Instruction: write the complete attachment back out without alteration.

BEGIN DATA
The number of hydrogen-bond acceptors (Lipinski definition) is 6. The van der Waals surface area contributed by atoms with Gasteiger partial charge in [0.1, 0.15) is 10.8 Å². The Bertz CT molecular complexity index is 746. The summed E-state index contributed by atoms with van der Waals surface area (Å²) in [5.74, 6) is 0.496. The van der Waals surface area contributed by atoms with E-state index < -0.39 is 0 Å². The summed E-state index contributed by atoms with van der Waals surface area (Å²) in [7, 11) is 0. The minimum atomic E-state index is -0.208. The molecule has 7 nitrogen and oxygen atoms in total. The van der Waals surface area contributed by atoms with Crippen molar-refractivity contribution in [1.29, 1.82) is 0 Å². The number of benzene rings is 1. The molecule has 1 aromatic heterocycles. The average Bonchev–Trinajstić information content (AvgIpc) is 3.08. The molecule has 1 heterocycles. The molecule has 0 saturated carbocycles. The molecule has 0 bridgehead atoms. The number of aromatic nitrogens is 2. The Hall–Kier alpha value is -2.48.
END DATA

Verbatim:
The number of hydrogen-bond acceptors (Lipinski definition) is 6. The van der Waals surface area contributed by atoms with Gasteiger partial charge in [0.1, 0.15) is 10.8 Å². The Bertz CT molecular complexity index is 746. The summed E-state index contributed by atoms with van der Waals surface area (Å²) in [5.74, 6) is 0.496. The van der Waals surface area contributed by atoms with E-state index < -0.39 is 0 Å². The summed E-state index contributed by atoms with van der Waals surface area (Å²) in [7, 11) is 0. The minimum atomic E-state index is -0.208. The molecule has 7 nitrogen and oxygen atoms in total. The van der Waals surface area contributed by atoms with Crippen molar-refractivity contribution in [1.29, 1.82) is 0 Å². The number of benzene rings is 1. The molecule has 1 aromatic heterocycles. The average Bonchev–Trinajstić information content (AvgIpc) is 3.08. The molecule has 1 heterocycles. The molecule has 0 saturated carbocycles. The molecule has 0 bridgehead atoms. The number of aromatic nitrogens is 2. The Hall–Kier alpha value is -2.48.